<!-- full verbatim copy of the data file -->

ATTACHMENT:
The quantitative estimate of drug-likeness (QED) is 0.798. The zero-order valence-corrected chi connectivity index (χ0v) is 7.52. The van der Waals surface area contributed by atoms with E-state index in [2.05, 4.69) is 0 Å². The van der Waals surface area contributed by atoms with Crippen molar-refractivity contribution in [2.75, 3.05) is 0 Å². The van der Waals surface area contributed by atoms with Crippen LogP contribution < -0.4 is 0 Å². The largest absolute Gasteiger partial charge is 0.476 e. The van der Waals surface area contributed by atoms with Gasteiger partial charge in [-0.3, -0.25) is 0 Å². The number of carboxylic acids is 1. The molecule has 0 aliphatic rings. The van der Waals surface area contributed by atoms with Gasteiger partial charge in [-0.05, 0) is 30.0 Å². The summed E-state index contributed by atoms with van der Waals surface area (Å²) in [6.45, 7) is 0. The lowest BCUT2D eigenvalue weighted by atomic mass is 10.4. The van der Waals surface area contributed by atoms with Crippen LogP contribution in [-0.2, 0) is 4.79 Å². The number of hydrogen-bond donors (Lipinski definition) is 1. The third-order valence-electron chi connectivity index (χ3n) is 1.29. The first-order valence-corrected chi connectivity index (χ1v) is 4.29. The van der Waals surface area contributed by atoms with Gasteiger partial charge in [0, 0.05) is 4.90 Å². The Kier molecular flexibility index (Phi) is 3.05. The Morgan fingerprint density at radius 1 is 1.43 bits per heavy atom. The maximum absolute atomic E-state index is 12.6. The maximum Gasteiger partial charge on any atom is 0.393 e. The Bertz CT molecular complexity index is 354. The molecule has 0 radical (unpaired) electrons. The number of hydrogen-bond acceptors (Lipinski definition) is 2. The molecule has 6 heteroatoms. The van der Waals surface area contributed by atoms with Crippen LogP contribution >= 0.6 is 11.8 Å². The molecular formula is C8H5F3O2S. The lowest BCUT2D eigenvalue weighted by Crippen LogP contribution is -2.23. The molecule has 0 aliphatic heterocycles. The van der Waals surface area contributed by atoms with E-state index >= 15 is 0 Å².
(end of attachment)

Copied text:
The quantitative estimate of drug-likeness (QED) is 0.798. The zero-order valence-corrected chi connectivity index (χ0v) is 7.52. The van der Waals surface area contributed by atoms with E-state index in [2.05, 4.69) is 0 Å². The van der Waals surface area contributed by atoms with Crippen molar-refractivity contribution in [2.75, 3.05) is 0 Å². The van der Waals surface area contributed by atoms with Crippen LogP contribution < -0.4 is 0 Å². The largest absolute Gasteiger partial charge is 0.476 e. The van der Waals surface area contributed by atoms with Gasteiger partial charge in [-0.3, -0.25) is 0 Å². The number of carboxylic acids is 1. The molecule has 0 aliphatic rings. The van der Waals surface area contributed by atoms with Gasteiger partial charge in [-0.05, 0) is 30.0 Å². The summed E-state index contributed by atoms with van der Waals surface area (Å²) in [6.45, 7) is 0. The lowest BCUT2D eigenvalue weighted by atomic mass is 10.4. The van der Waals surface area contributed by atoms with Crippen LogP contribution in [-0.2, 0) is 4.79 Å². The number of hydrogen-bond donors (Lipinski definition) is 1. The third-order valence-electron chi connectivity index (χ3n) is 1.29. The first-order valence-corrected chi connectivity index (χ1v) is 4.29. The van der Waals surface area contributed by atoms with Gasteiger partial charge in [0, 0.05) is 4.90 Å². The Kier molecular flexibility index (Phi) is 3.05. The Morgan fingerprint density at radius 1 is 1.43 bits per heavy atom. The maximum absolute atomic E-state index is 12.6. The maximum Gasteiger partial charge on any atom is 0.393 e. The Bertz CT molecular complexity index is 354. The molecule has 0 radical (unpaired) electrons. The number of hydrogen-bond acceptors (Lipinski definition) is 2. The molecule has 6 heteroatoms. The van der Waals surface area contributed by atoms with Crippen LogP contribution >= 0.6 is 11.8 Å². The molecular formula is C8H5F3O2S. The lowest BCUT2D eigenvalue weighted by Crippen LogP contribution is -2.23. The molecule has 0 aliphatic heterocycles. The van der Waals surface area contributed by atoms with E-state index >= 15 is 0 Å².